In a subsequent, unpublished decision, the Eleventh Circuit appears to have held that, where the plaintiff and his counsel have entered into a contingency fee agreement, the court must "review the reasonableness of counsel's legal fees to assure both that counsel is compensated adequately and that no conflict of interest taints the amount the wronged employee recovers under a settlement agreement." Silva v. Miller, 307 F. App'x 349, 351 (11th Cir. 2009) (unpublished) [hereinafter " Silva"]. On its face, the holding in Silva is limited to contingency fee agreements, where there is an inherent potential conflict between the economic interests of the lawyer and his client. Id. at 351-52.
Pursuant to 11th Cir. R. 36-2, "Unpublished opinions are not considered binding precedent, but they may be cited as persuasive authority."
The judges in the Orlando division have construed Lynn Foods as requiring court approval of any FLSA settlement which involves a compromise of the plaintiff's claims. Broadly construed, a compromise would entail any settlement where the plaintiff receives less than his initial demand. Lynn Foods supports this premise. But the question becomes, how does the Court fulfill its obligation to discern the reasonableness of an FLSA settlement?
If the parties submit a stipulation stating that the plaintiff's claims will be paid in full, without compromise, there is no need for the Court to review the settlement. See Mackenzie v. Kindred Hosps. E., LLC, 276 F. Supp. 2d 1211, 1217 (M.D. Fla. 2003) (noting that Lynn's Food "addresses judicial oversight of `compromises' of FLSA claims. . . . There is no need for judicial scrutiny where, as here, the defendant represents that it has offered the plaintiff more than full relief, and the plaintiff has not disputed that representation.").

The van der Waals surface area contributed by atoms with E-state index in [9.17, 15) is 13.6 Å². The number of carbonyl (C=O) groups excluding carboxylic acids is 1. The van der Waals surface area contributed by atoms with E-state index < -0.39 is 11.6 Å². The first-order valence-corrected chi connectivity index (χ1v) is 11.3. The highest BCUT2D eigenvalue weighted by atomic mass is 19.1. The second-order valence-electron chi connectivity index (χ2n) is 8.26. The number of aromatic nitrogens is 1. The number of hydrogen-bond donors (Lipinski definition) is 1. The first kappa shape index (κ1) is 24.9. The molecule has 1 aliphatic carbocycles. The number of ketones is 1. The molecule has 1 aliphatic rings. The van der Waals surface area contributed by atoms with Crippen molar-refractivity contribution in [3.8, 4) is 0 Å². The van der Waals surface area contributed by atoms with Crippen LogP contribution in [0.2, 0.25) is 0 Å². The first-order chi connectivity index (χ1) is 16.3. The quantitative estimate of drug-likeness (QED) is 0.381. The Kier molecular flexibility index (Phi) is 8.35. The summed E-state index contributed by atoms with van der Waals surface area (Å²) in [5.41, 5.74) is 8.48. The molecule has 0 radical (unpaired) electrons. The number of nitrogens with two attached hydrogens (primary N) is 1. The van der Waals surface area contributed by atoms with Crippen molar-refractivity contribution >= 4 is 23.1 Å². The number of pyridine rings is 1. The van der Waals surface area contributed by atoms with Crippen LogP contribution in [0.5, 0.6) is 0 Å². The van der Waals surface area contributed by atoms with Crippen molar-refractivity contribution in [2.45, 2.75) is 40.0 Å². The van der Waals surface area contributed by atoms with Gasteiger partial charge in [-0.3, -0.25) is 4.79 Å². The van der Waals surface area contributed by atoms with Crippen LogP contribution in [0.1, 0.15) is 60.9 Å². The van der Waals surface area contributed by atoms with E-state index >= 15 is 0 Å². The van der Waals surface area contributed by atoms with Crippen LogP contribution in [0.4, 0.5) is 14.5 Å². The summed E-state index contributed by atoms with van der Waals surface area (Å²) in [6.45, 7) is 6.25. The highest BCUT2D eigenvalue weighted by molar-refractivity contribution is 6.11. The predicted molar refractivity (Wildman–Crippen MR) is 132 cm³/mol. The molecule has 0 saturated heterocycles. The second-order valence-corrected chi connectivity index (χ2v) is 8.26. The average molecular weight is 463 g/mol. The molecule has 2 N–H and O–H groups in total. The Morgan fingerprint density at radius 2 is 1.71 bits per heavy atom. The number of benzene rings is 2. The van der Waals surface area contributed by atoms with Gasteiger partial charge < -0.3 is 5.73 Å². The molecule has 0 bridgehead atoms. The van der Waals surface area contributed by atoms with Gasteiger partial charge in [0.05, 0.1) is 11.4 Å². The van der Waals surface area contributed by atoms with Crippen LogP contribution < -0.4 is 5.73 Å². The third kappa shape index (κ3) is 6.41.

A settlement in which the plaintiff would receive every penny of the wages or overtime he originally claimed was due may nonetheless be seen as a compromise — if, for example, the plaintiff waves his right to recover liquidated damages — thereby requiring judicial approval.
Short of a bench trial, the Court is generally not in as good a position as the parties to determine the reasonableness of an FLSA settlement. Many factors may be in play as the parties negotiate a compromise that is acceptable to both sides. The parties may disagree as to the number of hours worked by the plaintiff, the plaintiff's status as an exempt employee, or the defendant's status as a covered employer. In certain cases, the Defendant may assert (or threaten to assert) a counterclaim arising from the employment relationship. If the parties are represented by competent counsel in an adversary context, the settlement they reach will, almost by definition, be reasonable. Rarely will the Court be in a position to competently declare that such a settlement is "unreasonable."
Such a transaction would conform to the widely accepted definition of "fair market value" — i.e., "the price at which the property would change hands between a willing buyer and a willing seller, neither being under any compulsion to buy or to sell and both having reasonable knowledge of relevant facts." See, e.g., U.S. v. Cartwright, 411 U.S. 546, 551 (1973).